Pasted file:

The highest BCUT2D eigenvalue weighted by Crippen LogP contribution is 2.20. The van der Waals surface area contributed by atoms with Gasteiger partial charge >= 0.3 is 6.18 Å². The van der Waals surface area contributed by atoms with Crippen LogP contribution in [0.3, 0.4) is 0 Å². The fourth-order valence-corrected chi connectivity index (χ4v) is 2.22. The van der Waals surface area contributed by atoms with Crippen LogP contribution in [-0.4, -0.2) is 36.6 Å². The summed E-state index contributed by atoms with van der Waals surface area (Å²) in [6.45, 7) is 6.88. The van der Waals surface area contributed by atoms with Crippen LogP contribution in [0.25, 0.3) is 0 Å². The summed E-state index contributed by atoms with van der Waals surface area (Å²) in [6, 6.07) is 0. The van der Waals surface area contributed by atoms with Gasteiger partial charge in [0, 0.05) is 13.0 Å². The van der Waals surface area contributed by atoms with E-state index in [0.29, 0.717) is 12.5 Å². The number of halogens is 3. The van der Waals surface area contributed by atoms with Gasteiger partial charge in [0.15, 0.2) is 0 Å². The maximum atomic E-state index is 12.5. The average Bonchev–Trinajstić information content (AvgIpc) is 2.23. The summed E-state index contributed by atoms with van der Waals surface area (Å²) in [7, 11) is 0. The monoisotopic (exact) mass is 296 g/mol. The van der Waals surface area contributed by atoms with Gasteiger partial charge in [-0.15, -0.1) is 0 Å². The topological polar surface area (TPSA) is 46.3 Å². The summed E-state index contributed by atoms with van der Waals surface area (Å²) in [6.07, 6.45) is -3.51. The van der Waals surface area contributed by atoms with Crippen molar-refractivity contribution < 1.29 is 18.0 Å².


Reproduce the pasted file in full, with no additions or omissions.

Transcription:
The highest BCUT2D eigenvalue weighted by Crippen LogP contribution is 2.20. The van der Waals surface area contributed by atoms with Gasteiger partial charge >= 0.3 is 6.18 Å². The van der Waals surface area contributed by atoms with Crippen LogP contribution in [0.3, 0.4) is 0 Å². The fourth-order valence-corrected chi connectivity index (χ4v) is 2.22. The van der Waals surface area contributed by atoms with Crippen LogP contribution in [-0.4, -0.2) is 36.6 Å². The summed E-state index contributed by atoms with van der Waals surface area (Å²) in [6.45, 7) is 6.88. The van der Waals surface area contributed by atoms with Crippen LogP contribution in [0.25, 0.3) is 0 Å². The summed E-state index contributed by atoms with van der Waals surface area (Å²) in [6, 6.07) is 0. The van der Waals surface area contributed by atoms with Gasteiger partial charge in [0, 0.05) is 13.0 Å². The van der Waals surface area contributed by atoms with E-state index in [0.29, 0.717) is 12.5 Å². The number of halogens is 3. The van der Waals surface area contributed by atoms with Gasteiger partial charge in [0.15, 0.2) is 0 Å². The maximum atomic E-state index is 12.5. The average Bonchev–Trinajstić information content (AvgIpc) is 2.23. The summed E-state index contributed by atoms with van der Waals surface area (Å²) in [7, 11) is 0. The monoisotopic (exact) mass is 296 g/mol. The van der Waals surface area contributed by atoms with Gasteiger partial charge in [-0.15, -0.1) is 0 Å². The topological polar surface area (TPSA) is 46.3 Å². The summed E-state index contributed by atoms with van der Waals surface area (Å²) in [6.07, 6.45) is -3.51. The van der Waals surface area contributed by atoms with Crippen molar-refractivity contribution < 1.29 is 18.0 Å².